Forbidden Fruit is an abandoned exchange hall or auction house in England. Built in the late 19th Century, this historical building was originally a depot for the sale of goods brought to the city by nearby railway station. In the early 20th Century this depot was converted into a produce exchange. Hundreds of people would pack into the exchange halls to bid on the latest exotic imports from the nearby port and docks. The goods were housed in large nearby warehouses prior to sale.
There are two exchange halls, both featuring large trap-doors where the goods would have been lifted into the hall for display during bidding. The largest hall is heptagonal in shape, with the large auctioneer podium standing below five rectangular Art Deco windows. This room has a large central dome-shaped skylight, with four smaller domes towards the corners of the room. Tiered wooden benches fill much of the room, angled towards the auctioneer podium. The smaller hall is much darker, being illuminated by another five Art Deco windows with three rectangular skylights above. The tiered benches in this hall are curved and much more cramped together, forming steeply rising rows of seating with little leg room. A curved upper balcony level provides additional seating, accessed by a rear stairway. In this hall the podium is tucked into one corner.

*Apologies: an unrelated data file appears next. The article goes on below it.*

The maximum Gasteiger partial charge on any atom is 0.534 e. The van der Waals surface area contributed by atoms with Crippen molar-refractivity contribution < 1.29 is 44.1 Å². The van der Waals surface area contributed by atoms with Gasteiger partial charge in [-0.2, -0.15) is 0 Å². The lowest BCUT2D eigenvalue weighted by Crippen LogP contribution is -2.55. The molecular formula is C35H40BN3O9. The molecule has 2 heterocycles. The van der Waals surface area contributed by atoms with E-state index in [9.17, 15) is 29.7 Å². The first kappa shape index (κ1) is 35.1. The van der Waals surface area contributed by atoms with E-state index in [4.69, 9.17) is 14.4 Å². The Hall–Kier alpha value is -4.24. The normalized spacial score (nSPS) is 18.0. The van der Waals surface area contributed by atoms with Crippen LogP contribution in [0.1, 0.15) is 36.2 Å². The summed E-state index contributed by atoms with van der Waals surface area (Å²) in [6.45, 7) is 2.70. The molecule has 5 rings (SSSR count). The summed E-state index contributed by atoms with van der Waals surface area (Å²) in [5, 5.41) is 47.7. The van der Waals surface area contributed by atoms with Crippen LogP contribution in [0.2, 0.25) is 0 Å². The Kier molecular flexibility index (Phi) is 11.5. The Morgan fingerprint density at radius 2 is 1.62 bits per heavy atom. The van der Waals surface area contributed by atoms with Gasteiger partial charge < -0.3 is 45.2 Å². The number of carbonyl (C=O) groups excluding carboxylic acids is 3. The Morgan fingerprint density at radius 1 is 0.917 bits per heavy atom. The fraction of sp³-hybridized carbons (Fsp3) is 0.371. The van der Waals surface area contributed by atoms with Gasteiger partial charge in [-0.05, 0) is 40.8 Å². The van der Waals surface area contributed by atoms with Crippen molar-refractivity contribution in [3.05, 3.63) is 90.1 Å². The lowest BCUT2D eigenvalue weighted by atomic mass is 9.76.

I visited Forbidden Fruit several times, taking advantage of varied lighting at different hours. There is a very special atmosphere to this untouched relic at sunrise. Standing in the blue pre-dawn light setting up my camera in silence, watching as the Golden Hour begins and the light slowly builds and creeps across the benches. One of my favourite exploring locations (so far).
Click images to view high-resolution versions.
Please return to the Location Gallery to view photos from other abandoned places, or browse related links suggested below.